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17 things I learned about booking a French cycle tour

Written by Fiona

August 18 2015

I have set off to cycle around three regions in Northern France, including Pays de la Loir, Bretagne and the Centre department, for 12 days. I plan to treat myself to a few bike packing adventures (bike packing is the new style of cycle touring), visit some tourist attractions, eat nice food, drink good wine, revel in the novelty of  “time to myself”, take part in a 24-hour sportive relay on Le Mans race track and blog. While planning the trip, here are a few things I discovered.

1) It is possible to carry a small laptop with you for work while cycle touring. I am blogging on it now! After a bit of hunting and some asking around I ended up with £150 Asus Performer tablet with keyboard, removable touch screen and mouse track pad. It measures just 10 inches and fits into my front pannier.


2) France may  be the home of cycling but the train network is a minefield for cyclists. Some trains take bikes, some don’t, some have space for only four bikes, some trains are in fact buses and don’t take bikes, some need bike reservations and some don’t.

3) Bikes can’t be transported on the Paris underground.

4) To book a bike reservation with the French train network, SNCF, requires a 7p per minute phone call to the UK-based office. If you are lucky you will get the help of a fantastic sales assistant (Annabel was ace!) to plan and book trains to fit in with all your infinite requirements.

5) Booking bikes on trains costs money, unlike the free bike transportation in the UK.  I paid £8.50 per train.

6) Booking train tickets via a phone call to SNCF also requires a booking fee payment of £8.50. This charge doesn’t apply if you book trains on-line but you can’t book bike reservations on-line so you need to pay the booking fee.

7) If you leave your booking until five days before you travel you will then be required to pay for next day postage. That cost another £8!

8) However, I am cycling to a schedule (so I can reach my flight home) so I prefer to have some trains booked and most of the train reservations are very easy to change once in France (for another small fee, of course!)

9) I must remember to “validate” my train tickets at each station before boarding the train. I bet I forget!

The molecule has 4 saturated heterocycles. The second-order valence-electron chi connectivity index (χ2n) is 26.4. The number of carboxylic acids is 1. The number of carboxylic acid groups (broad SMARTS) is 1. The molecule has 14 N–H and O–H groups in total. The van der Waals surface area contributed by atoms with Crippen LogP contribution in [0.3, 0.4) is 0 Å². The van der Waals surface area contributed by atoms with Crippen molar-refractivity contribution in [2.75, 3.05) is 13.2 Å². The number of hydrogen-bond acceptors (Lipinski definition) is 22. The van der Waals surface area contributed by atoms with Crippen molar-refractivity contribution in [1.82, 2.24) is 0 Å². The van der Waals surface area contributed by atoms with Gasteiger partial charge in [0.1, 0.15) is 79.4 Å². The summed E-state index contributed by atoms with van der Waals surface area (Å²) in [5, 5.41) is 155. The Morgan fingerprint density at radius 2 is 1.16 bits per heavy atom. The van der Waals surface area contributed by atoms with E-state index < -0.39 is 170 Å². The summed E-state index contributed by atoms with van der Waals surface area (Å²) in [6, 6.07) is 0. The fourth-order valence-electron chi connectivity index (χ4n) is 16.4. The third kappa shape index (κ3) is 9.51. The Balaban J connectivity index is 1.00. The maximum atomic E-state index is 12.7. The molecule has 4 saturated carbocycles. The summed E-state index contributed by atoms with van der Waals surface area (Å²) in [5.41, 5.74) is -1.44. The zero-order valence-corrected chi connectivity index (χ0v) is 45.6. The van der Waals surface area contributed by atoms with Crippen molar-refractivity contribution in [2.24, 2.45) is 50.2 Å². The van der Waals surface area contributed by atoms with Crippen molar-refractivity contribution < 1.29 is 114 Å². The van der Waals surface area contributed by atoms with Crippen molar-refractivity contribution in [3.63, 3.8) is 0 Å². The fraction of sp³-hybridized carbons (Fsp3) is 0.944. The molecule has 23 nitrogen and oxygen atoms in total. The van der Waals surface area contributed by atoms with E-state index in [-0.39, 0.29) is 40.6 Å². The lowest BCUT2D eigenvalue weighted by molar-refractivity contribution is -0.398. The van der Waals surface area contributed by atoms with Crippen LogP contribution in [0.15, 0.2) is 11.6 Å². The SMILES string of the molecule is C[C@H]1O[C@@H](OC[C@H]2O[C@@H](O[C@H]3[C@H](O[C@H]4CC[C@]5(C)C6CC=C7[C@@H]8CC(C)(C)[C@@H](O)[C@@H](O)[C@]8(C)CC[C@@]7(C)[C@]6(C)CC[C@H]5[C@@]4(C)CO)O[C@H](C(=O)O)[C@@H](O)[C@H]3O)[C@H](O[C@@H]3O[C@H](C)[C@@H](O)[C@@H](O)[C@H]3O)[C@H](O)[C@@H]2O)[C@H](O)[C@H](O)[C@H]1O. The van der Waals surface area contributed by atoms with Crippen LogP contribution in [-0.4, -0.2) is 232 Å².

10) France has many, many signposted cycle routes and green ways. Choosing one or two for a two week trip is really quite hard! Check out Cycling in Northern France on Bike Ride Maps. Also see La Sarthe a Velo V44 route in the Loir area (a gem of a find near the Loire Valey) and the Veloscenic, from Paris to Mont St Michel.

11) Be realistic about your daily cycling mileage. You might imagine that it will be nice to have bragging rights for cycling 200 miles each day but is this really a holiday?

12) The most stressful part of a cycling holiday is the transportation of the bike on a plane. And then there is the dilemma of what to do on the return plane. Do you:

a) Take bike in a cardboard box, ditch the box at the airport and worry about how the bike will be packed for the return journey at some later point?

b) Take a bike in a cardboard box, ditch the box at the airport and then, on the return, somehow locate another box, or wrap in a bin bag or cover in Clingfilm etc.?

c) Try to pack your bike in a box, give up, try again, then pack in your “safer” bike bag, then work out that leaving the bike at left luggage during your trip will cost £85 and accept that as part of the holiday simply because it’s easier and also, hopefully, a safer way to transport the bike.

d) Or any other of the suggestions that I received on Facebook and Twitter.

In the end, after much Sunday afternoon deliberation, I chose C.

13) Booking some accommodation ahead can be a good way to go because it eases some of the hassle when you are in France and gives you a mileage goal each day. This is very easy to do on-line. The only drawback will be if routes prove to be tougher than expected or the weather stops cycling for a large part of the day.


14) Cycle touring requires micro packing. Anything you take you need to lug around on your bike. Some things, like toiletries, will become lighter as the tour goes one but many things will remain the same weight.

15) Bike packing is the replacement system for panniers and bike racks. It makes travelling and cycling a bit easier.


16) Travelling solo feels quite nerve-wracking but also liberating as I set off. I would prefer to be travelling with the G-Force but he is away climbing and at the age of 47 I think I am grown up enough to do what I fancy! Well, that is what I am thinking. It is a long time since I have enjoyed an adventure overseas on my own and I will wait to see if I really do like it.

17) Being a freelance journalist and blogger makes a cycle tour trip amazingly possible. I know I will relish this.

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